sin A cos B = 1 2 [ sin ( A + B ) + sin ( A - B ) ]
The signal at the sum frequency (A+B) is passed and the signal at the difference frequency (A-B) is filtered out. Thus, a band pass filter is provided to ideally filter out all but the information to be transmitted, centered at the carrier (sum) frequency.
The required bandwidth of the transmitted signal depends upon the method of modulation. A bandwidth of about 10% is exemplary. The encoded, modulated, upconverted, filtered signal is passed to amplifier 214. In an embodiment, amplifier 214 provides high power amplification to drive the antenna 218. However, the power does not need to be very high to be received by receivers in close proximity to transmitter 206. Thus, one may implement a transmitter of moderate or low power output capacity. The required RF transmitter power to effectuate communications within the distances between transceiver units and an endpoint device may be varied.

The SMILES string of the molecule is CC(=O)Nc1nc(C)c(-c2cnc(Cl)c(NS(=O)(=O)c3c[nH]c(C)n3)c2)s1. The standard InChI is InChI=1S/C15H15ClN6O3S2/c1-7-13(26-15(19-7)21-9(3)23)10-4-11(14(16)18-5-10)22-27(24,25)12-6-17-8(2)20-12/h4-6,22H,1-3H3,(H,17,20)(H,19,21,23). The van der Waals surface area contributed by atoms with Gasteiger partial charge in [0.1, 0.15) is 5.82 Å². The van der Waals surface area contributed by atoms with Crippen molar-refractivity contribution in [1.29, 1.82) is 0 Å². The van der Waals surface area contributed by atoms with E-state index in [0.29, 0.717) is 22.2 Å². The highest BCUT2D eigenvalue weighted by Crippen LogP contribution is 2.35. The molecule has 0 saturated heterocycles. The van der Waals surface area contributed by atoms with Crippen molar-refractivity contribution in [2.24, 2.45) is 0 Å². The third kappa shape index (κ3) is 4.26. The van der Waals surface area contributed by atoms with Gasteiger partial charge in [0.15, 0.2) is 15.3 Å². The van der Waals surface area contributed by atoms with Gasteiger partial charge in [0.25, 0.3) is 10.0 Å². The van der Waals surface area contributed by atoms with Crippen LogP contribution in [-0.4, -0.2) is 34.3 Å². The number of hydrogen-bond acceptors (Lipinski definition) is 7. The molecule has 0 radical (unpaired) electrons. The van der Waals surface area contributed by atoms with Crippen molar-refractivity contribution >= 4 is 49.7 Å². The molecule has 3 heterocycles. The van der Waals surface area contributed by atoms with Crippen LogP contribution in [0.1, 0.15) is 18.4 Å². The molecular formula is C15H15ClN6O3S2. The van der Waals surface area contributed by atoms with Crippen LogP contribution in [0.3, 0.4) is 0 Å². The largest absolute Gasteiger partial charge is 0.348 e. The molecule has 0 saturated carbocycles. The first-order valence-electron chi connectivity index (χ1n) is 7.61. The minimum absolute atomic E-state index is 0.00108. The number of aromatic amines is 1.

FIG. 2 also shows diplexers 216 connected to antenna system 218. The antenna system comprises an array of antenna elements for transmitting highly directive antenna beams. When transmitting, the signal from amplifier 214 passes through diplexer 216 and drives the antenna with the upconverted information-bearing signal. The diplexer prevents the signal from amplifier 214 from entering receiver 204. When receiving, an information bearing signal received by the antenna passes through diplexer 216 to deliver the signal from the antenna to receiver 204. The diplexer then prevents the received signal from entering transmitter 206. In another embodiment, separate antennas may be used for transmit and receive and a diplexer is not needed. A transmit antenna 218 radiates the information bearing signal into a time-varying, spatial distribution of electromagnetic energy that can be received by an antenna of a receiver.